In 1971 Congress declared that the American Wild Horse, the mustang, was "an integral part of the natural system of the public lands” a "living symbol" of the "history and pioneering spirit of the West."1 This series of paintings explores the fraught relationship between these “living symbols,” the land they inhabit, and our role in “stewarding” their ecosystems.

        I met my first mustang in August. He was kind and gentle. He acknowledged me with a greeting, placing his nostrils to my face. We inhaled and exhaled the same breath. He was gaunt after months of scavenging for food during the dry California summer. On the public lands where most free-roaming mustangs live, 80,000 horses and burros share grass, soil, roughage, and water with a million cattle and the deer, coyotes, jackrabbits, rattlesnakes, and other species of wildlife that call this land home.

        As I was greeted by this wild horse, government-issued helicopters instigated an emergency roundup 900 miles to the east. They flew low over public lands, chasing 684 mustangs into pens, where they would be branded with a government label and kept in a lifelong holding pen. This would leave just over 100 mustangs on the parched range, a small fraction of the 13,666 that lived there before population control efforts.

        The United States government quotes scientific claims that mustangs are not indigenous to North America and have no natural predators. Cattle ranchers argue that increasing mustang populations exacerbate drought and decay of public lands affecting our food systems. And when bleeding-hearted Americans cry “Save the mustang! The cattle are to blame!,” they often draw on an American mythology that sees the mustang’s capture as a threat to their own freedom and the fabric of the country.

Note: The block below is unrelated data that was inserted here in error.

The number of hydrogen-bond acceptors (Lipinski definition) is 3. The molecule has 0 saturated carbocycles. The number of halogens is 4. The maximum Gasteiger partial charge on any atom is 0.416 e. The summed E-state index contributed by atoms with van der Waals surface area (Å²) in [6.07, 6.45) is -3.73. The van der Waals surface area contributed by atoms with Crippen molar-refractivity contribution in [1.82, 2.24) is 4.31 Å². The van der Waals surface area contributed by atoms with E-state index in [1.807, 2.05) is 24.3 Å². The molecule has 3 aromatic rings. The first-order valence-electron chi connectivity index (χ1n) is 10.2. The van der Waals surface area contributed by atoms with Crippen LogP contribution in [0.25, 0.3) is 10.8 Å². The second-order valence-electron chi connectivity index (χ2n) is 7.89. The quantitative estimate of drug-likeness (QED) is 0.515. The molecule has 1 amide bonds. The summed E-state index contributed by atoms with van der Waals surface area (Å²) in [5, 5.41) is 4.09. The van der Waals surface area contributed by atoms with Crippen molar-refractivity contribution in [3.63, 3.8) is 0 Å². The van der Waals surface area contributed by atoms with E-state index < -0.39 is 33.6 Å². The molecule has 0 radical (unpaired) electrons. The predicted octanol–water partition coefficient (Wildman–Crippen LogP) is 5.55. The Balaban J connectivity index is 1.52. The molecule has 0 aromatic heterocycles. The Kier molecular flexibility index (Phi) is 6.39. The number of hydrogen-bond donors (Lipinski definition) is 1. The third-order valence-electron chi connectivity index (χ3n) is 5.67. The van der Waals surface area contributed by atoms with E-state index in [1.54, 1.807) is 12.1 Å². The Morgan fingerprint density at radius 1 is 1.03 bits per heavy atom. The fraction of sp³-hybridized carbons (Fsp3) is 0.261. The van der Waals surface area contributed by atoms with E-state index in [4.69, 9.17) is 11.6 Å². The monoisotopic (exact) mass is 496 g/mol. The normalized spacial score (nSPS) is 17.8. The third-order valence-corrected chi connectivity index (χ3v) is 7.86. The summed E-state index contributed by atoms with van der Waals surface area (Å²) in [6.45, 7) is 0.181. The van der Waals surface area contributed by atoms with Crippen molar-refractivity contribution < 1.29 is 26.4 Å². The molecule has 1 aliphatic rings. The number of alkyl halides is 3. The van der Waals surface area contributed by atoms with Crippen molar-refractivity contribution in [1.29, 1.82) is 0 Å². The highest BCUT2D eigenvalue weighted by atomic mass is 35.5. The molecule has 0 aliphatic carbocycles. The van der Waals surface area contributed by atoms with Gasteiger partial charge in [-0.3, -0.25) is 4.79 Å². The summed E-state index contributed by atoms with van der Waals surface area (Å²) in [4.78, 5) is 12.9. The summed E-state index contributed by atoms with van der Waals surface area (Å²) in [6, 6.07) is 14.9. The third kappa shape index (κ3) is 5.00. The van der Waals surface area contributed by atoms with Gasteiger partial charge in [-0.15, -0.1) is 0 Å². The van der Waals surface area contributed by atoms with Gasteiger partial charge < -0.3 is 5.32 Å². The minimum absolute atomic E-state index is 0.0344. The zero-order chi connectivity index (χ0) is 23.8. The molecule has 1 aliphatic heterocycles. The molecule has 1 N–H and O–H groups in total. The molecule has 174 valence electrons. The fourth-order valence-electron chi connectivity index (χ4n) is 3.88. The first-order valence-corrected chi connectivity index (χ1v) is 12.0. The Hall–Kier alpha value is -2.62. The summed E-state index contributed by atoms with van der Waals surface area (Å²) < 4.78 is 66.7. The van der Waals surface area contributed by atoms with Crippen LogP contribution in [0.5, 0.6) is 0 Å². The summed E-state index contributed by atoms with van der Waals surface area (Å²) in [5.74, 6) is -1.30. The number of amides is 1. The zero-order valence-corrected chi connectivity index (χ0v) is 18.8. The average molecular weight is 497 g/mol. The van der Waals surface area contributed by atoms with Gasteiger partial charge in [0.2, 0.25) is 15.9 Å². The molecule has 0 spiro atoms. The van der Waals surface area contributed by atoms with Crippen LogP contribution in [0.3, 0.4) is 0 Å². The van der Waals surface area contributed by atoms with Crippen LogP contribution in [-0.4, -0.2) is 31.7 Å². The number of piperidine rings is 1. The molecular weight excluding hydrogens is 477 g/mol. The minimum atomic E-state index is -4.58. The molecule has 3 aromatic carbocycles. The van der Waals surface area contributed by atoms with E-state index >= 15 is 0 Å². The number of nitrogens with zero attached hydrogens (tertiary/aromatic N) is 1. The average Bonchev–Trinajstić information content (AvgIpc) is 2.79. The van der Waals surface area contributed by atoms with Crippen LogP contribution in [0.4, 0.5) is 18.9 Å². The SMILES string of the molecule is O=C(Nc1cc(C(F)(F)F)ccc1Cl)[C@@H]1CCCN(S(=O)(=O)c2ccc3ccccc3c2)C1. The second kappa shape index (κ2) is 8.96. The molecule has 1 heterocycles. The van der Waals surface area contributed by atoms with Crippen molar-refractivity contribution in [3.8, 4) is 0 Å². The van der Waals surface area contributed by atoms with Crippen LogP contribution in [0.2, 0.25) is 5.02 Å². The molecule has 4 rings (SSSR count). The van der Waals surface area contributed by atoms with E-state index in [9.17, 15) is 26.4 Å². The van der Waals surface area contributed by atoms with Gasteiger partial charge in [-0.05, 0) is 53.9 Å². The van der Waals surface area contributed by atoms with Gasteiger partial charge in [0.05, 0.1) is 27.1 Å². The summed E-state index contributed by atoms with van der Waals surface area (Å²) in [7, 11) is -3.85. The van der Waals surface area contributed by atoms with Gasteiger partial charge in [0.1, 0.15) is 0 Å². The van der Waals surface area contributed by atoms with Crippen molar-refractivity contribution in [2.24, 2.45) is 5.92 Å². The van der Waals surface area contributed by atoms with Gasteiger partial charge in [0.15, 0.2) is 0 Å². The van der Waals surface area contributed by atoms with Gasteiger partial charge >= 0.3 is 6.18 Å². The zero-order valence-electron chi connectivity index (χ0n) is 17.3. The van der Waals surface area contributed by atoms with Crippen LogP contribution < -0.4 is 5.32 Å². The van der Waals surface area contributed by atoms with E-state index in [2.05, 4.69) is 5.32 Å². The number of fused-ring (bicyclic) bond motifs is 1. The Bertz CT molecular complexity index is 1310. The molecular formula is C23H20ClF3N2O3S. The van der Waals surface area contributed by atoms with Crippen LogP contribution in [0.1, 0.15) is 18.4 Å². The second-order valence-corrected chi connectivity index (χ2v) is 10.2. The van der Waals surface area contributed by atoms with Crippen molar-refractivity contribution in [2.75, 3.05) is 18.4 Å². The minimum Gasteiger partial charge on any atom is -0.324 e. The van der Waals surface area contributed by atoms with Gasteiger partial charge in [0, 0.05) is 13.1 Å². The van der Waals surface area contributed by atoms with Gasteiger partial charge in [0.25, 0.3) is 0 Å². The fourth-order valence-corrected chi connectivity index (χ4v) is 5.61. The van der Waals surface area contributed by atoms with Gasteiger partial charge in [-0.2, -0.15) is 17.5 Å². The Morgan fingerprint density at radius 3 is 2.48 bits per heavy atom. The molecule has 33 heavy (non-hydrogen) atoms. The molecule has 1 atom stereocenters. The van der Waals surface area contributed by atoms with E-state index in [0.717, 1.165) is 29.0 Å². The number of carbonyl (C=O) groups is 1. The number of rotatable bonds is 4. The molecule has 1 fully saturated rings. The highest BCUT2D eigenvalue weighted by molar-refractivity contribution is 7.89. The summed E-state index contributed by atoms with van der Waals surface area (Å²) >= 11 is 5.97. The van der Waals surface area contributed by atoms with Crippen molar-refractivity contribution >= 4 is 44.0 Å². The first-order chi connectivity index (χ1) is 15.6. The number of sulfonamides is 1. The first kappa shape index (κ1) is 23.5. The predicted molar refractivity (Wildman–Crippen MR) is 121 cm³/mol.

I have heard whispers of another history, forgotten or actively erased, that says horses originated on this continent and never left. They were not pioneers. They lived in harmony with the land and people for 10,000 years.2 Our country’s history reveals a pattern of removing those with knowledge of the land that sustains us; of mislabeling colonization and domination as "stewardship,” papering over this violence with euphemisms like "pioneering" and "freedom." Perhaps that is why we have forgotten this story.

        I only knew one history of the mustang until I met the wild one in August. He had wisdom in his eyes and a long story to tell if I would take the time to sit and listen. So I sat and listened until the seat of my pants grew red-brown from the earth––the thirsty earth that would have much to say to me, too, if I would just sit and listen.

1.  The Wild Free-Roaming Horse and Burro Act of 1971, Pub. L. No. 92-195, § 1331, 85 Stat. 649 (1971).
2. Collin, Y.R.H. (2017). The Relationship Between the Indigenous Peoples of the Americas and the Horse: Deconstructing a Eurocentric Myth [PhD dissertation, University of Alaska, Fairbanks]. https://www.sacredwaysanctuary.org/publications.

*Reference photographs courtesy of Emily Green